Sure, the big lifts offer the most bang for your buck, but to maximize size, symmetry and strength, single joint movements play an important, supporting role.
The solution is simple—staggered sets.
Defining Staggered Sets
Staggered sets are essentially a way to multitask. They involve training several muscle groups together, alternating the muscle groups with each successive set or between exercises. Generally, larger muscle groups are paired with smaller muscle groups. An example would be wrist curls in between sets of the leg press. The larger muscle group recovers while you train the smaller one.
In 2008, a Spanish study supported this Weider principle. Two groups with strength training experience did two separate workout protocols. One was a standard bench press workout of five sets, the other was staggered sets of bench press, calf raises and leg extensions. The bench press consisted of the same sets and reps as the first group. Bench press performance was unaffected. Interestingly, the researchers called this “circuit training.” It was more intense than traditional staggered set training. Applied to a training program, more will get done, weaknesses will be brought up, and more calories will be burned.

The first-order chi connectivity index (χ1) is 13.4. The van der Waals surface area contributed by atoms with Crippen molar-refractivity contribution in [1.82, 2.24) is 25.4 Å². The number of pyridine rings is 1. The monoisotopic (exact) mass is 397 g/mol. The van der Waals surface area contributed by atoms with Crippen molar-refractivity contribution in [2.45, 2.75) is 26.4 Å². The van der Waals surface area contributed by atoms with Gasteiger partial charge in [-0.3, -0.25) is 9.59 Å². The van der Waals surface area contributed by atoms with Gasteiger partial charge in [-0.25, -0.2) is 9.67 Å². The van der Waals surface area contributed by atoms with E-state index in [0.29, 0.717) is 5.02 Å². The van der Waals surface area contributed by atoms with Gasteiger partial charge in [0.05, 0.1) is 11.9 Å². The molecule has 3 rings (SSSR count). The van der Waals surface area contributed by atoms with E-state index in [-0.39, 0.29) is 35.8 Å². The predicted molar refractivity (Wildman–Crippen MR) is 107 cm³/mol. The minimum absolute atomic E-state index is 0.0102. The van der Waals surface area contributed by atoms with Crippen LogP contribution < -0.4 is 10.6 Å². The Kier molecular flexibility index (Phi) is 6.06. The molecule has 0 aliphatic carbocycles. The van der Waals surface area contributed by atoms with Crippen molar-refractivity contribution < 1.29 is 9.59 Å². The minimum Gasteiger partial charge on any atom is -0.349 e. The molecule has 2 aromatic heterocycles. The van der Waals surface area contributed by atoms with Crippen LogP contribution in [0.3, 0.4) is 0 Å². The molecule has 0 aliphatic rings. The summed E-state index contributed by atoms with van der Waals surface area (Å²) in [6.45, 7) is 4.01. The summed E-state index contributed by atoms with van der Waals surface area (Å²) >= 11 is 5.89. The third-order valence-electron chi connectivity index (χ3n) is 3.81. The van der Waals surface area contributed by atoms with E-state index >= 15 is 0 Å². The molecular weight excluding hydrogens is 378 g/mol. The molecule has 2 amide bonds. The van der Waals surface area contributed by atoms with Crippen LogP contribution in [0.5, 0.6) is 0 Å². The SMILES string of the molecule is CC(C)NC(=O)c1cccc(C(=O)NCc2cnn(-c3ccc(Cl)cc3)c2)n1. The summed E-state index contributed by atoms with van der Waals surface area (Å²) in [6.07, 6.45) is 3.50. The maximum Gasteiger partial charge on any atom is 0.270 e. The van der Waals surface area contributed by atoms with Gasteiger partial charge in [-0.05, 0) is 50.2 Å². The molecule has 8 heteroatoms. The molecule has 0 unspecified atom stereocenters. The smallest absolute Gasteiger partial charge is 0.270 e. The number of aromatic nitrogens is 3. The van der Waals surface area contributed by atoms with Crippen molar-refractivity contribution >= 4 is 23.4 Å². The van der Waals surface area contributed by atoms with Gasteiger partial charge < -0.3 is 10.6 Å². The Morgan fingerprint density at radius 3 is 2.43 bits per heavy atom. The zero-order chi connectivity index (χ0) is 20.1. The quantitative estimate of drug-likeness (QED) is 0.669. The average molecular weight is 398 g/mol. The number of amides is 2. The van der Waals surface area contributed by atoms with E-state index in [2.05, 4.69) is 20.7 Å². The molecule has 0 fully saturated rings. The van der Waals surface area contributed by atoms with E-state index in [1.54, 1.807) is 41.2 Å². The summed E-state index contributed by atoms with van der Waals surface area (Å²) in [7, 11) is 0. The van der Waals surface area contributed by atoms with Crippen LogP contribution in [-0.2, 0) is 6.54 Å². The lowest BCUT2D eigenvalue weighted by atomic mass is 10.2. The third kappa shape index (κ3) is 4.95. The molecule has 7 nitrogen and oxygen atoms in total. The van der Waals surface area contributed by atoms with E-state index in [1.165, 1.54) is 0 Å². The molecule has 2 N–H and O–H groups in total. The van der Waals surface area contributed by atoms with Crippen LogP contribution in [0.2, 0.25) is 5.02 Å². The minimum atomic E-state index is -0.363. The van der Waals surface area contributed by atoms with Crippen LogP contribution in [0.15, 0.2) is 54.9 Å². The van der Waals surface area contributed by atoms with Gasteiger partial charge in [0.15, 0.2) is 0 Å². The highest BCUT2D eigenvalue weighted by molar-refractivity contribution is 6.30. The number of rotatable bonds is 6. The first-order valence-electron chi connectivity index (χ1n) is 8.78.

Staggered sets are a way to complete more during your workout, particularly the extras you normally skip. For example, you can work your forearms with the wrist roller in between sets of squats or perform calf raises between sets of the bench press. The larger muscle group recovers while you train the smaller one.
Of course, the big movement is the priority; the key to success is to avoid interference. Between sets of deadlifts, grip work is out (you have to grip the bar), biceps are out (unless you want to tear a biceps), back, abs and hamstrings are out, but triceps pushdowns, lateral raises and flys are in. You get the idea!
If your forearms need extra work, try the wrist roller between sets of lunges. For the neck give the four-way neck machine a shot between exercises on arm day. According to the immortal Lee Haney, the idea with staggered sets is to stimulate muscles, do not annihilate them.
Time to hit the pig iron!